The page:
Rebecca Stark is the author of The Good Portion: God, the second title in The Good Portion series, a series written to encourage women to immerse themselves in the depths of Christian doctrine.

The Good Portion — God explores what Scripture teaches about God in hopes that readers will see his perfection, worth, magnificence, and beauty as they study his triune nature, infinite attributes, and wondrous works. 

Rebecca also blogs at Out of the Ordinary.


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Theological Term of the Week

Holy Spirit
The third person in the Trinity, who is God, but also distinct from the Father and Son.

  • From scripture: 

    The grace of the Lord Jesus Christ and the love of God and the fellowship of the Holy Spirit be with you all (2 Corinthians 13:14 ESV).

    [T]hese things God has revealed to us through the Spirit. For the Spirit searches everything, even the depths of God. 11 For who knows a person’s thoughts except the spirit of that person, which is in him? So also no one comprehends the thoughts of God except the Spirit of God. 12 Now we have received not the spirit of the world, but the Spirit who is from God, that we might understand the things freely given us by God. 13 And we impart this in words not taught by human wisdom but taught by the Spirit, interpreting spiritual truths to those who are spiritual (1 Corinthians 2:10-13 ESV).
  • From the Belgic Confession:

    Article 11: The Deity of the Holy Spirit

    We believe and confess also that the Holy Spirit proceeds eternally from the Father and the Son— neither made, nor created, nor begotten, but only proceeding from the two of them. In regard to order, he is the third person of the Trinity— of one and the same essence, and majesty, and glory, with the Father and the Son. 
    He is true and eternal God, as the Holy Scriptures teach us.
  • From Salvation Belongs to the Lord by John Frame: 

    [L]et’s focus in on ourselves more narrowly and ask what the Spirit does in the lives of believers. There are a great many things the Spirit does for us and in us. … To make a long story short, the Spirit does everything for us that we need in our life with God The atoning work of Jesus occurred in the past, objectively, definitively. The work of the Spirit is present, on-going, often subjective. This is not to separate the work of the Spirit from the work of Christ. The Spirit is the Spirit of Christ. Christ is in him and he in Christ. … But the main emphasis of the Bible in the Spirit’s work is that he gives us what we need for our present, continuing walk with God. 
    Indeed, he did the same for Jesus during Jesus’ earthly ministry. Remember how the Spirit descended on him like a dove at his baptism (Matt. 3:16). The Spirit filled him with power for preaching and for working miracles (cf. Isa. 11:2-3; 42:1; 61:1; Luke 4:1, 14, 18; John 1:32; 3:34). Well, if Jesus needed the Spirit’s ministry to him, we certainly need the Spirit as well. He is the one who equips us to serve God (Num. 27:18; Deut. 34:9; Judg. 3:10), to preach (Acts 1:8; Rom. 15:19; 1 Cor. 2:4), to pray effectively (Rom. 8:26; Eph. 2:18). He regenerates us (John 3:5), gives us new birth. He sanctifies us (Rom. 8:4, 15-16; 1 Cor. 6:11; 2 Thess. 2:13; Titus 3:5; 1 Peter 1:2), makes us holy in thought and deed, putting to death the sins of the body (Rom. 8:13; 7:6; Phil. 1:9). He is grieved when we sin (Eph. 4:30).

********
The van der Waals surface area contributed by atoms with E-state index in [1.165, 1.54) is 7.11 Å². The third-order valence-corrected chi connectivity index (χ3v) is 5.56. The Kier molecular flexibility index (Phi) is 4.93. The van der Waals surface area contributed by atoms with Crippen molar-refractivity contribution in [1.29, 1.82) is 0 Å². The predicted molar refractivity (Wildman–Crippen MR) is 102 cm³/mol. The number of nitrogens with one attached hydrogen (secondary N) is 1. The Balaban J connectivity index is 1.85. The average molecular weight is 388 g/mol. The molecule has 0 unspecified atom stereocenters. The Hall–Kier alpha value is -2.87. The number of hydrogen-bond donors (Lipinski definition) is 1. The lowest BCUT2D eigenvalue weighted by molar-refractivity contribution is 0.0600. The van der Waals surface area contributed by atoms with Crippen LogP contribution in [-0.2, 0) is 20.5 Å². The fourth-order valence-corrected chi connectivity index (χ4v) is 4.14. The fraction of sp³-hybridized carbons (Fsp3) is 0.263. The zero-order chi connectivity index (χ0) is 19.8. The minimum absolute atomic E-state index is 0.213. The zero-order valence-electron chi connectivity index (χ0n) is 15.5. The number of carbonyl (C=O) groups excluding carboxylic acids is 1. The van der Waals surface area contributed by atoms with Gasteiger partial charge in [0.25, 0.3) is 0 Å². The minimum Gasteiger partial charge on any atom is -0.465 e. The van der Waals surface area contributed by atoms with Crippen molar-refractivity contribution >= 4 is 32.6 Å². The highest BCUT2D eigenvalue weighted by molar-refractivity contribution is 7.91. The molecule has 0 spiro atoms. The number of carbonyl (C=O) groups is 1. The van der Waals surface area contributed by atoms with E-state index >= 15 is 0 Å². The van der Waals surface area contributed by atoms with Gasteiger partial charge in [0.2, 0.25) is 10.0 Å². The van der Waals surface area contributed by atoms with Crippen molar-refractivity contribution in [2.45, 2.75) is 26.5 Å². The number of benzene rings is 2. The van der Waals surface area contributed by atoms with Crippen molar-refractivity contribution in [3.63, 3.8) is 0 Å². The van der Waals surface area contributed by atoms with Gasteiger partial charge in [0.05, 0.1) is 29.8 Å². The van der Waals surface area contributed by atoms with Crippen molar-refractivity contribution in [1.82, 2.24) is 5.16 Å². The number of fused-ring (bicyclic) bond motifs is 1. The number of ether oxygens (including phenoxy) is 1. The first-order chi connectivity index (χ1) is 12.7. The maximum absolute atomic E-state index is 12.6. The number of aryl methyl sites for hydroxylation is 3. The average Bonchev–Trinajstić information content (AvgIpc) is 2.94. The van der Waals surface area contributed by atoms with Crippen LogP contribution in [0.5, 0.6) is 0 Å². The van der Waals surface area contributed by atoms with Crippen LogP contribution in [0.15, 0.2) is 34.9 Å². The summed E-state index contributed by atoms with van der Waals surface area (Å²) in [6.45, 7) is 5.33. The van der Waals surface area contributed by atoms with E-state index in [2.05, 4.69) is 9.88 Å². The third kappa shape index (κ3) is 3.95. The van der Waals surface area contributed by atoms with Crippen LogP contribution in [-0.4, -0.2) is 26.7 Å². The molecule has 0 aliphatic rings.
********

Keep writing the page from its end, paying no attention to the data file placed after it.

The Bible seems to put a special emphasis on the work of the Spirit to create unity and peace in the body (2 Cor. 13:14; Gal. 5:18-20; Eph. 2:18, 4:3; Phil. 2:1-2; Col. 3:14). He is the one, after all, who enables us to cry “Abba! Father!” (Rom. 8:15; Gal. 4:6) and thereby establishes the church as God’s sons and daughters together in a family.
    Of course, the Spirit is the great teacher of the church. The writers of Scripture, both testaments, were inspired by the Holy Spirit to write God’s truth (2 Tim. 3:16; 2 Peter 1:21). The prophets and apostles spoke God’s truth because the Spirit came upon them and enabled them to do it (Matt. 22:43; Acts 1:16; John 14:26; 15:26; 16:13). And the Spirit comes not only upon speakers and authors but also upon hearers and readers. The Spirit illumines us, enabling us to understand the Scriptures (Ps. 119:18; 1 Cor. 2:12-15; Eph. 1:17-19) and persuading us that the Word is true (1 Thess. 1:5).

Learn more:

  1. Who Is the Holy Spirit?
  2. What Are the Names and Titles of the Holy Spirit?
  3. Blue Letter Bible: Who Is the Holy Spirit?
  4. Blue Letter Bible: Is the Holy Spirit a Person?
  5. Edwin Palmer: The Holy Spirit
  6. Greg Herrick: Pneumatology: The Holy Spirit
  7. Charles Hodge: The Holy Spirit
  8. Gary E. Gilley: A Study of the Holy Spirit (pdf)
  9. George Smeaton: The Deity of the Holy Spirit
  10. Arthur Pink: The Holy Spirit
  11. Joel Beeke: Study of the Holy Spirit by Dr. Joel Beeke (15 mp3s)

Related terms:

Do you have a theological term you’d like to see featured here as a Theological Term of the Week? If you email it to me, I’ll seriously consider using it, giving you credit for the suggestion and linking back to your blog when I do.

Clicking on the Theological Term graphic at the top of this post will take you to a list of all the previous theological terms in alphabetical order.

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